This could include cashflow positive rental properties (don’t start me on negative gearing!), dividend paying shares and of course your own bike business. Or ‘businesses’ – there’s no law that says you have to stop at one business, just make sure they’re all profitable!

 

  1. Tip Five: Your Brand is Much More than Your Logo

Customers will pay more for an item if they value that brand. Just look at Mercedes and BMW. Why do so many customers pay such huge premiums for these brands?

A customer’s perceived brand value is based upon far more than the logo.

Your branding includes everything from your staff’s product knowledge through to the quality of your mechanical servicing, your willingness to warranty your products and services, the ways that you make it easy for your customers to purchase including payment methods, perhaps a home delivery option, the presentation of your showroom, and so the list goes on.

If you want to build ‘brand equity’ then you can’t take shortcuts. Have you seen any shabby looking Mercedes or BMW showrooms lately?

One final point on branding; by becoming a dealer for one or more a strong global bike brands, you’re standing on the shoulders of years of brand building, but whose brand do you really want to build?

As we have seen in recent years, some of the multinational brands won’t hesitate to close a dealer’s account for a variety of reasons, some of which may be beyond your control.

When it comes time to sell your business, you need to have built value into your own company brand. That’s what’s going to boost your sale price the most, not just the brands of the products that you stock.

 

  1. Tip Six: Marketing is Much More than Just Advertising

Over 20 years ago a business savvy bicycle wholesaler, who was also a major advertising client of Bicycling Australia at the time, sat me down and drew a pie chart.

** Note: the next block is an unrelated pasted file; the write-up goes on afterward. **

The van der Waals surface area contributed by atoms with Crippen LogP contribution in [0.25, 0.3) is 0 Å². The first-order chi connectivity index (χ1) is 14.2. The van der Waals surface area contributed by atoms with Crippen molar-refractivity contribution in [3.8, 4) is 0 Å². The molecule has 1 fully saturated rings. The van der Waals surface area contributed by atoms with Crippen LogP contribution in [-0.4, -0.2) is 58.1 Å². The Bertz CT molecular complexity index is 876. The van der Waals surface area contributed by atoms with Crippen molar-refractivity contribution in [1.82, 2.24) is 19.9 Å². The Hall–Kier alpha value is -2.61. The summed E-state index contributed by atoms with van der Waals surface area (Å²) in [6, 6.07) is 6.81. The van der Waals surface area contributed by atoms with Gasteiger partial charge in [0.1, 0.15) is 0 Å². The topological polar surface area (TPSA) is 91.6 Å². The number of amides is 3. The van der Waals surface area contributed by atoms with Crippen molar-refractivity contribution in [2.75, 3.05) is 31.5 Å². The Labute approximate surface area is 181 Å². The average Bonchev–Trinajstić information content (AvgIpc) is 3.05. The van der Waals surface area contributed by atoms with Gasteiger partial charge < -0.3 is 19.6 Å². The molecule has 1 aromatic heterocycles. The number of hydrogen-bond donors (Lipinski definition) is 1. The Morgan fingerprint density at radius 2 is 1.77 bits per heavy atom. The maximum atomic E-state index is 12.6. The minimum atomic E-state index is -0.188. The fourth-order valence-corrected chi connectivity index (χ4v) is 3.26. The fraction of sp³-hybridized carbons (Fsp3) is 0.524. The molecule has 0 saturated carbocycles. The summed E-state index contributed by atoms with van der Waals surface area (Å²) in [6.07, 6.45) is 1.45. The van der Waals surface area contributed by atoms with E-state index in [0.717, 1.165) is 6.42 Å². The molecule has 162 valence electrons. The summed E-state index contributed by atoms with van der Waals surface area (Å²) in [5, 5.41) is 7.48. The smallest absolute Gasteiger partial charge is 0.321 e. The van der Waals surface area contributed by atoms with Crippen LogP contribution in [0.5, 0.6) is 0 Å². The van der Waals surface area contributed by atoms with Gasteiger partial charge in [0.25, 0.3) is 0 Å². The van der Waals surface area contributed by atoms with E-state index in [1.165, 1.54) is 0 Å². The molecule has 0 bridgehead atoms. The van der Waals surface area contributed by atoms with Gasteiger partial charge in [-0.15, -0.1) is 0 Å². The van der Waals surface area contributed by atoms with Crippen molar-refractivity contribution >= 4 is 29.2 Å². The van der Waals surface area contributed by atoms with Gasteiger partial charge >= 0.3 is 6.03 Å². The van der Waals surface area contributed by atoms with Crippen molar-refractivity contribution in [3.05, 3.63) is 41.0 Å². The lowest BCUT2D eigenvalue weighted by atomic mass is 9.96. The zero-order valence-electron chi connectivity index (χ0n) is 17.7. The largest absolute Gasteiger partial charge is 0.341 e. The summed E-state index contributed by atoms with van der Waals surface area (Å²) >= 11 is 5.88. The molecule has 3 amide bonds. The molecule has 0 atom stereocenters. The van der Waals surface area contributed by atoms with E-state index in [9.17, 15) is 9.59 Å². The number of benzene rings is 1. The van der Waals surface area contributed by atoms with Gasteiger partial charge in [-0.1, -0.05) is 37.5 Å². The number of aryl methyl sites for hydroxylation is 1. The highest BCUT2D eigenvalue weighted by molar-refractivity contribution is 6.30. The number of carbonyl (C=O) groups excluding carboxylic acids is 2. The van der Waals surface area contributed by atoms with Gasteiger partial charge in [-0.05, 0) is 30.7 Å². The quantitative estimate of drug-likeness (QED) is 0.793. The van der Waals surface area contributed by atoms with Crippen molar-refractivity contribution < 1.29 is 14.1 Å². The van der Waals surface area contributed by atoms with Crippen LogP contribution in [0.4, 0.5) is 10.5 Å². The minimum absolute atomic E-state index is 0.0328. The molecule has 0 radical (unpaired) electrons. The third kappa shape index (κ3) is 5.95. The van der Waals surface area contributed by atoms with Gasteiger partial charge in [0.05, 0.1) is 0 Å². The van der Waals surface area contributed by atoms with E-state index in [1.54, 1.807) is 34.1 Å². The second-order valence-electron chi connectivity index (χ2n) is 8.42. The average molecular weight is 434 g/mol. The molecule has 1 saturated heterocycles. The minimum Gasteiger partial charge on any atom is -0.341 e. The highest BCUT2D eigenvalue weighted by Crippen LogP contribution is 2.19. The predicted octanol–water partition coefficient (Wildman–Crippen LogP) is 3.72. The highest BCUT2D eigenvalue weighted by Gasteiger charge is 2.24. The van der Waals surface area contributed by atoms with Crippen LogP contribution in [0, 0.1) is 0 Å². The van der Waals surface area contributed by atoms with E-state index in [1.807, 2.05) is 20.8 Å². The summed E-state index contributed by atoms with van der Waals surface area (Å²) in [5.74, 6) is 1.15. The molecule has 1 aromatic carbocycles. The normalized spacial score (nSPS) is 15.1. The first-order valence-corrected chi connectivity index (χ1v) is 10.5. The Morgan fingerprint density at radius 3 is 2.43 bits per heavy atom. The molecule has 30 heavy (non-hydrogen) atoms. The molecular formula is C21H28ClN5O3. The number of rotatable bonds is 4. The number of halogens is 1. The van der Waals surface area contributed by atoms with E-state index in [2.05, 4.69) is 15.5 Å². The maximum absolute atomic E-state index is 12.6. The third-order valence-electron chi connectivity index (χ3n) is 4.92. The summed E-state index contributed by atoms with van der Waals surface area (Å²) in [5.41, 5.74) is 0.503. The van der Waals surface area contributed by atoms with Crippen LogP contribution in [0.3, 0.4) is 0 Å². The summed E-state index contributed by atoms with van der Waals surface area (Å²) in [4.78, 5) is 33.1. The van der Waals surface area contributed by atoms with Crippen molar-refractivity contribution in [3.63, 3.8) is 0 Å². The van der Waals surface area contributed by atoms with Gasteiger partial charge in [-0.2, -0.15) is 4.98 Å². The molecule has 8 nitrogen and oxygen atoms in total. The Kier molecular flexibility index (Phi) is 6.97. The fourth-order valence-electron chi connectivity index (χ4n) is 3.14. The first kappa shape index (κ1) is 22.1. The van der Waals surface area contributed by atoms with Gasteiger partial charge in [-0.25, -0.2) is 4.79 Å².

As he drew, he explained that advertising is just one wedge shaped slice of the pie. He then drew names on the other slices including public relations, product pricing, customer support, staff sales training, community involvement (think shop rides, working with your local school etc), rider or team sponsorship, market research, shop cycling kit, signage, free first bike service, plus a few others. Today you would add social media and perhaps a few more items that didn’t exist back then.

Where does marketing fit in? Marketing is the whole pie.

You should think of marketing as everything that you do in your business that enhances the exchange between you, your customers and your potential customers.

I highly recommend that you read books on all aspects of business management. One of the best books I’ve ever read about marketing is called The 22 Immutable Laws of Marketing by Al Ries and Jack Trout. Sure, it may have been published way back in 1994, but at its core, marketing is all about people and emotions, so the fundamentals have not changed at all.

I’d highly recommend you read this book because it’s written by a couple of battle hardened marketing strategists who have little time for ‘conventional wisdom’. But just in case you don’t take my advice, I’ll finish this section with three of their 22 laws.

  • Marketing is not a battle of products, it’s a battle of perception.
  • Unless you write your competitor’s plans, you can’t predict the future.
  • Failure is to be expected and accepted.

 

This is then end of part two of my 12 Tips to Help You Succeed series. Look out for part three next week.